3:37pm: The Mets, Yankees, Rangers and Phillies appeared to be the only teams scouting Lee last night, according to Ken Rosenthal of FOX Sports. The Twins and Dodgers were among the interested teams that did not attend, but it is early and Lee is a known commodity, so the lack of scouts hardly means there's a lack of interest.

10:11am: The Mariners will require a blue-chip prospect in a Cliff Lee trade, reports Joel Sherman of the New York Post, even though the last two Lee trades may not have included one.  Sherman suggests the Mets want Lee badly, while the Yankees would just like the Ms to "keep them posted."

Sherman explains that the Mariners like, but don't love, Mets pitching prospect Jenrry Mejia.  He feels that a Mets trade would have to be built around Mejia or Wilmer Flores.  The Mets are willing to trade Flores in a Lee deal, reports Matthew Cerrone of MetsBlog.  They're reluctant to part with other top prospects.  The Mets would like to trade for a starting pitcher as soon as possible, but Cerrone says the Mariners prefer to wait until after the All-Star break to trade Lee.

From the Yankees side, Sherman recommends they make Jesus Montero available.  They've done so before when Lee and Roy Halladay were on the trade market.  Sherman also notes that the Mariners like Yankees Double A second baseman David Adams.  Baseball America ranked Adams 22nd among Yankees prospects heading into the season, and he sports a .309/.393/.507 line at Trenton.  Should the Yanks prefer to pursue Lee as a free agent, Bill Madden of the New York Daily News learned that old friend C.C. Sabathia would be happy to help recruit.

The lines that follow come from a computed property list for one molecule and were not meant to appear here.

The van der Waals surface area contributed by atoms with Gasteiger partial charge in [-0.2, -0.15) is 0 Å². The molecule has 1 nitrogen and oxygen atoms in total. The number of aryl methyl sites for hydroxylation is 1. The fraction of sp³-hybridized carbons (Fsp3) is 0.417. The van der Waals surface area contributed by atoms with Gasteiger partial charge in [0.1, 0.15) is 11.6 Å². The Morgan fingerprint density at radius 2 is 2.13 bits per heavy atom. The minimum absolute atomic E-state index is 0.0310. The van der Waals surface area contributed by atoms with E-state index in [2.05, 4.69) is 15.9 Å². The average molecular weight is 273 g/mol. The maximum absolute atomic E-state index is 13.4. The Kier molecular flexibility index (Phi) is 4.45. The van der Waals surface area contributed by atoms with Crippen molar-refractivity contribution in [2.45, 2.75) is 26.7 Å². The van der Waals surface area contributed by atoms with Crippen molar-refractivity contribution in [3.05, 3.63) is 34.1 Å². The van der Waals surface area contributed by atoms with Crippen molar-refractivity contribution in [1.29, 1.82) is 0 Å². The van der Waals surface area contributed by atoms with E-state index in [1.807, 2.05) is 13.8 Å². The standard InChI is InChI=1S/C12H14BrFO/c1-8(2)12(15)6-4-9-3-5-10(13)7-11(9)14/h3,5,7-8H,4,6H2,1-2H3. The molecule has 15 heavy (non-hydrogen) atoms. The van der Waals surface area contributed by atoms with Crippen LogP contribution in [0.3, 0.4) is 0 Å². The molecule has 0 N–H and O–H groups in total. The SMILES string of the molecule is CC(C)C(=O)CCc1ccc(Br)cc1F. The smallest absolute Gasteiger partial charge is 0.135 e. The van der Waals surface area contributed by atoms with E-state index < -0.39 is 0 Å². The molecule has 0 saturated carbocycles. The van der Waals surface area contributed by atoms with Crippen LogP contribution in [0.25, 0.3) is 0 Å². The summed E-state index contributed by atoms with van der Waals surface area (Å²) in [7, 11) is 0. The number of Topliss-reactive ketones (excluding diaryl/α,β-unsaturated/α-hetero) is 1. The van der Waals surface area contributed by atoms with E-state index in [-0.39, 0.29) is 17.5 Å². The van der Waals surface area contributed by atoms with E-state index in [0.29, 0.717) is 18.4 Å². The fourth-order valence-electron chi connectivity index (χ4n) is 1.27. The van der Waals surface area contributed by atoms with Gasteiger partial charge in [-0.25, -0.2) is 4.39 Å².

In a longer blog post, Sherman elaborates on what Lee would mean for the Mets, what the Mariners will require, and how prospects are overvalued these days.


A Look At Wilmer Flores

Mets shortstop prospect Wilmer Flores may figure prominently into the Cliff Lee trade rumors of the next few weeks.  Let's learn more about him.

Flores was ranked second among Mets prospects by Baseball America heading into the season, behind only Jenrry Mejia.  He placed 41st on Keith Law's top 100 list for ESPN - one spot above Twins catching prospect Wilson RamosBA, with more of an industry consensus approach, ranked him 88th.  Kevin Goldstein of Baseball Prospectus ranked him 84th.  All of these rankings were compiled before the season, and Flores' stock has only risen.

Flores started the season at Low A Savannah, and despite being in the midst of a cold streak was promoted to High A St. Lucie recently.  Though he's only 18 years old, and will be until August, Flores is raking in a tiny 28 plate appearance sample since the promotion.

Reading the opinions of the experts mentioned above, Flores is a special bat who will develop power. He is almost certainly going to move off shortstop, and Law doesn't see him at third base either.  He does have a good arm, leading Goldstein to view him as a future right fielder.  The prospect gurus seem most impressed that he's holding his own against much older competition. 

According to Goldstein, Flores is "at least three years and a position switch away" from the Majors.  Is he too far off to headline a deal for Cliff LeeJohn Hickey of AOL FanHouse sees the Mariners seeking players who can make an impact around 2012, particularly outfielders and left-handed starters.